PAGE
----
A long time before the Boston tin cocktail shaker as we know it today was even invented, the original cocktail shaker had already been invented in South America. It is believed that this early cocktail shaker could be from 7000 BC. However, it wasn’t until the mid-19th century that the cocktail shaker we think of today, became a main stay behind many a bar. Up until this point, the favoured method of making mixed drinks or cocktails was by tossing the liquid back and forth between two glasses – supposedly the shaker was developed when some smart cookie came up with the idea of putting the two glasses together!
The New York Times credits George Foster with the first description of the modern shaker, written in 1848: “With his shirt sleeves rolled up, and his face in a fiery glow [he] seems to be pulling long ribbons of julep out of a tin cup.”
As with all things, many different people got hold of this new cocktail shaker – applying their own tweaks and changes – the result was 3 cocktail shakers that would stand the test of time, evolving from the original concept: the French, the Boston and the cobbler shaker.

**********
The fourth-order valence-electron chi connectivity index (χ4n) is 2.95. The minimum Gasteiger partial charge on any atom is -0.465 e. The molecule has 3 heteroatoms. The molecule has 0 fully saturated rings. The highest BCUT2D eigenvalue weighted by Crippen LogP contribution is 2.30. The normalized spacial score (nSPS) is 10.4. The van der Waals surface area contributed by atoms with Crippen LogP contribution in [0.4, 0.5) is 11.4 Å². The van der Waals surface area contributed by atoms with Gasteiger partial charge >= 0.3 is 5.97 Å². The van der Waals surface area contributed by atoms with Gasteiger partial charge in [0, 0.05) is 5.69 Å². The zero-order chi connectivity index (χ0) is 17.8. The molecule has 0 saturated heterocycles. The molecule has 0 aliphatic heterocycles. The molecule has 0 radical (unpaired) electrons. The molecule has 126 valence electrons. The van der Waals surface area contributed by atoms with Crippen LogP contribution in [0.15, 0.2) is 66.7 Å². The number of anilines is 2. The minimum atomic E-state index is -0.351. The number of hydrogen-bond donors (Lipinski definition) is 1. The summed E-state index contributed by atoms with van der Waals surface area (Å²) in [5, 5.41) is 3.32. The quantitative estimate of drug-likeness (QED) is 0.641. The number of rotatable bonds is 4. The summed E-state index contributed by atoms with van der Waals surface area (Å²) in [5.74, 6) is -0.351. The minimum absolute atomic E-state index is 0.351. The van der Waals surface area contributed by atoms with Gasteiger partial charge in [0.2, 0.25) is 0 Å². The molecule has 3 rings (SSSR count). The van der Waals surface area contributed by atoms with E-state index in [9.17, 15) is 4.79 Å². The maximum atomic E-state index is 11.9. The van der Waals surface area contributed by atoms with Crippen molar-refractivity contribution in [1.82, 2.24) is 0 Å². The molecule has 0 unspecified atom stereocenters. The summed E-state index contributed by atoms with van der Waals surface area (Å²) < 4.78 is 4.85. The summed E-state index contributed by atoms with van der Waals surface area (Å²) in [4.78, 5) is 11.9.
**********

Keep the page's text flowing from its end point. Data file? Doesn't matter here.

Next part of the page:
The concept of the modern shaker was developed in the United states, this would later be called the Boston and would dominate American bars and cocktail establishments, whereas in Britain we were using the French shaker, later coined the Parisian. The earlier forms of the Boston shaker were simply a tin cup used in combination with a glass or another tin to mix drinks. Even as other forms of shaker such as the French and the Cobbler were noticed, the Boston held its own and maintained its popularity. It wasn’t until the late 20th century that we actually hear this tin and glass combination being referred to as the Boston cocktail shaker.
The evolution of the shaker continued with smaller tweaks and improvements. While early versions were made of tin, sometimes nickel-plated, or sterling silver (for high society), the final significant change came about with the invention of stainless steel. Our own Boston tin cocktail shaker’s are all stainless steel, and with the invention of this new compound came strong and stylish cocktail tins – but also meant they were durable and almost entirely rust proof.
Thanks to the ingenuity behind the Boston tin cocktail shaker, the French, and the Cobbler we can be thankful for the quality of mixed drinks we have today. Without the smart minds behind these inventions, who knows, we may still be trying to mix our drinks by pouring them from one glass to another – over and over again – or even mixing in the mouth like this bloke clearly trying, and failing, to make a lager cocktail: